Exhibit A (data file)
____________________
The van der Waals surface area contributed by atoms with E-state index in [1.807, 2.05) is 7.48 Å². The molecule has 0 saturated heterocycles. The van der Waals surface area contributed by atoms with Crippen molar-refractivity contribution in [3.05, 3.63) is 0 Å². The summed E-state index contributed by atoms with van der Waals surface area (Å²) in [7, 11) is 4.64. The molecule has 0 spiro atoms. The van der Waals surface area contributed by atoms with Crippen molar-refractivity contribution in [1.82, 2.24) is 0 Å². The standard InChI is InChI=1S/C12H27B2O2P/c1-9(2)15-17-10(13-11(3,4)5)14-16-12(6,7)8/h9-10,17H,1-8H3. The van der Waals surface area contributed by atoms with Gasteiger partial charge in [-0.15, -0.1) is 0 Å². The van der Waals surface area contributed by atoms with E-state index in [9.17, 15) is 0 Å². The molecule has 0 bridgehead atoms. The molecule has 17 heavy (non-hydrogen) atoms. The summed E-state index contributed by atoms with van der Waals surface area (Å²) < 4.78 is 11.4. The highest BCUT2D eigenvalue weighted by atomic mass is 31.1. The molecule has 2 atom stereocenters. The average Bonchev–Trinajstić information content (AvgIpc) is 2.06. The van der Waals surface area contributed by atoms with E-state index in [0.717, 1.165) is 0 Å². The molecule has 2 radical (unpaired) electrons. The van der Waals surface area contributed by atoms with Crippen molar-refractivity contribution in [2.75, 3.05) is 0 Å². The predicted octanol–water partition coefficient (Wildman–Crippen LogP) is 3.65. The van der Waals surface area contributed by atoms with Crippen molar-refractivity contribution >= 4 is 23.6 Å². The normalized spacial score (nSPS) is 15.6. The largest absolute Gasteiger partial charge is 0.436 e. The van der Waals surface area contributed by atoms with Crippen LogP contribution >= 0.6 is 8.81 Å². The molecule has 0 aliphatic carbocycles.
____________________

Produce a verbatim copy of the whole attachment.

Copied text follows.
The van der Waals surface area contributed by atoms with E-state index in [1.807, 2.05) is 7.48 Å². The molecule has 0 saturated heterocycles. The van der Waals surface area contributed by atoms with Crippen molar-refractivity contribution in [3.05, 3.63) is 0 Å². The summed E-state index contributed by atoms with van der Waals surface area (Å²) in [7, 11) is 4.64. The molecule has 0 spiro atoms. The van der Waals surface area contributed by atoms with Crippen molar-refractivity contribution in [1.82, 2.24) is 0 Å². The standard InChI is InChI=1S/C12H27B2O2P/c1-9(2)15-17-10(13-11(3,4)5)14-16-12(6,7)8/h9-10,17H,1-8H3. The van der Waals surface area contributed by atoms with Gasteiger partial charge in [-0.15, -0.1) is 0 Å². The van der Waals surface area contributed by atoms with E-state index in [9.17, 15) is 0 Å². The molecule has 0 bridgehead atoms. The molecule has 17 heavy (non-hydrogen) atoms. The summed E-state index contributed by atoms with van der Waals surface area (Å²) < 4.78 is 11.4. The highest BCUT2D eigenvalue weighted by atomic mass is 31.1. The molecule has 2 atom stereocenters. The average Bonchev–Trinajstić information content (AvgIpc) is 2.06. The van der Waals surface area contributed by atoms with E-state index in [0.717, 1.165) is 0 Å². The molecule has 2 radical (unpaired) electrons. The van der Waals surface area contributed by atoms with Crippen molar-refractivity contribution in [2.75, 3.05) is 0 Å². The predicted octanol–water partition coefficient (Wildman–Crippen LogP) is 3.65. The van der Waals surface area contributed by atoms with Crippen molar-refractivity contribution >= 4 is 23.6 Å². The normalized spacial score (nSPS) is 15.6. The largest absolute Gasteiger partial charge is 0.436 e. The van der Waals surface area contributed by atoms with Crippen LogP contribution >= 0.6 is 8.81 Å². The molecule has 0 aliphatic carbocycles.